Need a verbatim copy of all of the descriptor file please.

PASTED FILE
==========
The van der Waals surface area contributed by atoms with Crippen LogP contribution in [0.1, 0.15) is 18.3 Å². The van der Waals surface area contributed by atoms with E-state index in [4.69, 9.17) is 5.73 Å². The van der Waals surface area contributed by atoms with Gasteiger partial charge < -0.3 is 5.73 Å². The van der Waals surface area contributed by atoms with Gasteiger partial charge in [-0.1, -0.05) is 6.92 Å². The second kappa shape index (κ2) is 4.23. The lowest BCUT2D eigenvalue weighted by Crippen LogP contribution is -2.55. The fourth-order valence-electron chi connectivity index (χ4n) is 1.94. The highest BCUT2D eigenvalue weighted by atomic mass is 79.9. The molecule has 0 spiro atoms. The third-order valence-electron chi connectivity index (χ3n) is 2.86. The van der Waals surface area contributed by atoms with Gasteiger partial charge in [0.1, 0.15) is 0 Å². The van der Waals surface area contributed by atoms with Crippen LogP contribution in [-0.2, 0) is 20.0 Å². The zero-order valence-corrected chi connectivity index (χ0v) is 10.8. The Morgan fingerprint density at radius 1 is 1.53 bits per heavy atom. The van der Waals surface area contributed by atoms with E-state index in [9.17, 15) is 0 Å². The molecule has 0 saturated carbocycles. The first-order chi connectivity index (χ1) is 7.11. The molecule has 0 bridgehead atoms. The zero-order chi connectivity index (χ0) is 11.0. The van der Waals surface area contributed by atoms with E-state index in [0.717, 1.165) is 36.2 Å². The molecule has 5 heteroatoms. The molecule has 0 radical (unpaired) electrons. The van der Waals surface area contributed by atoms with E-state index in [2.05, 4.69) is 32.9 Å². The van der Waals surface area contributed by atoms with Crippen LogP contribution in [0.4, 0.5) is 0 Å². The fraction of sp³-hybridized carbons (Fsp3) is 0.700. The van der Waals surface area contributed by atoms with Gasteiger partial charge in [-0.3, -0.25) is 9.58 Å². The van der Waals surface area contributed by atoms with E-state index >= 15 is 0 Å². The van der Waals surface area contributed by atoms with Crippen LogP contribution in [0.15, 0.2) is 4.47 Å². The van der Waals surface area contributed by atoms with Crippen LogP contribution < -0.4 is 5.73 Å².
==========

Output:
The van der Waals surface area contributed by atoms with Crippen LogP contribution in [0.1, 0.15) is 18.3 Å². The van der Waals surface area contributed by atoms with E-state index in [4.69, 9.17) is 5.73 Å². The van der Waals surface area contributed by atoms with Gasteiger partial charge < -0.3 is 5.73 Å². The van der Waals surface area contributed by atoms with Gasteiger partial charge in [-0.1, -0.05) is 6.92 Å². The second kappa shape index (κ2) is 4.23. The lowest BCUT2D eigenvalue weighted by Crippen LogP contribution is -2.55. The fourth-order valence-electron chi connectivity index (χ4n) is 1.94. The highest BCUT2D eigenvalue weighted by atomic mass is 79.9. The molecule has 0 spiro atoms. The third-order valence-electron chi connectivity index (χ3n) is 2.86. The van der Waals surface area contributed by atoms with Gasteiger partial charge in [0.1, 0.15) is 0 Å². The van der Waals surface area contributed by atoms with Crippen LogP contribution in [-0.2, 0) is 20.0 Å². The zero-order valence-corrected chi connectivity index (χ0v) is 10.8. The Morgan fingerprint density at radius 1 is 1.53 bits per heavy atom. The van der Waals surface area contributed by atoms with E-state index in [9.17, 15) is 0 Å². The molecule has 0 saturated carbocycles. The first-order chi connectivity index (χ1) is 7.11. The molecule has 0 bridgehead atoms. The zero-order chi connectivity index (χ0) is 11.0. The van der Waals surface area contributed by atoms with E-state index in [0.717, 1.165) is 36.2 Å². The molecule has 5 heteroatoms. The molecule has 0 radical (unpaired) electrons. The van der Waals surface area contributed by atoms with E-state index in [2.05, 4.69) is 32.9 Å². The van der Waals surface area contributed by atoms with Crippen LogP contribution in [0.4, 0.5) is 0 Å². The fraction of sp³-hybridized carbons (Fsp3) is 0.700. The van der Waals surface area contributed by atoms with Gasteiger partial charge in [-0.3, -0.25) is 9.58 Å². The van der Waals surface area contributed by atoms with E-state index >= 15 is 0 Å². The van der Waals surface area contributed by atoms with Crippen LogP contribution in [0.15, 0.2) is 4.47 Å². The van der Waals surface area contributed by atoms with Crippen LogP contribution < -0.4 is 5.73 Å².